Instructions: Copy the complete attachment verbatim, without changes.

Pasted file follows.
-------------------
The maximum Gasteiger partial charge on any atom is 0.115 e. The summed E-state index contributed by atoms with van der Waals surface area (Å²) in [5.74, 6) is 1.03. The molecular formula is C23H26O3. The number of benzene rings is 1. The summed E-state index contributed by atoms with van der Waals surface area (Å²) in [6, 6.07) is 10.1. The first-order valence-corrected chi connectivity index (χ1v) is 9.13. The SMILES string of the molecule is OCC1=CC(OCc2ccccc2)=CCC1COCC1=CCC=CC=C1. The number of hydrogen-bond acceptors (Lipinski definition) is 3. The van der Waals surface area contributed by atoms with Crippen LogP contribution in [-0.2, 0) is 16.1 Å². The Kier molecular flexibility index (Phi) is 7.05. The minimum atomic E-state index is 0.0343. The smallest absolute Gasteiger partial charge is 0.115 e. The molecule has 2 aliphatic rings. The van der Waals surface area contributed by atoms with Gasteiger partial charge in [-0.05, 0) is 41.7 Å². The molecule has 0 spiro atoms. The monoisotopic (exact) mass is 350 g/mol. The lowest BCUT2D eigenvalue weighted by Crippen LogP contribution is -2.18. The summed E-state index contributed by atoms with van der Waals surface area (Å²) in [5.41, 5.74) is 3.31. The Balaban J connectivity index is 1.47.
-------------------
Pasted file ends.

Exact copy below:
The maximum Gasteiger partial charge on any atom is 0.115 e. The summed E-state index contributed by atoms with van der Waals surface area (Å²) in [5.74, 6) is 1.03. The molecular formula is C23H26O3. The number of benzene rings is 1. The summed E-state index contributed by atoms with van der Waals surface area (Å²) in [6, 6.07) is 10.1. The first-order valence-corrected chi connectivity index (χ1v) is 9.13. The SMILES string of the molecule is OCC1=CC(OCc2ccccc2)=CCC1COCC1=CCC=CC=C1. The number of hydrogen-bond acceptors (Lipinski definition) is 3. The van der Waals surface area contributed by atoms with Crippen LogP contribution in [-0.2, 0) is 16.1 Å². The Kier molecular flexibility index (Phi) is 7.05. The minimum atomic E-state index is 0.0343. The smallest absolute Gasteiger partial charge is 0.115 e. The molecule has 2 aliphatic rings. The van der Waals surface area contributed by atoms with Gasteiger partial charge in [-0.05, 0) is 41.7 Å². The molecule has 0 spiro atoms. The monoisotopic (exact) mass is 350 g/mol. The lowest BCUT2D eigenvalue weighted by Crippen LogP contribution is -2.18. The summed E-state index contributed by atoms with van der Waals surface area (Å²) in [5.41, 5.74) is 3.31. The Balaban J connectivity index is 1.47.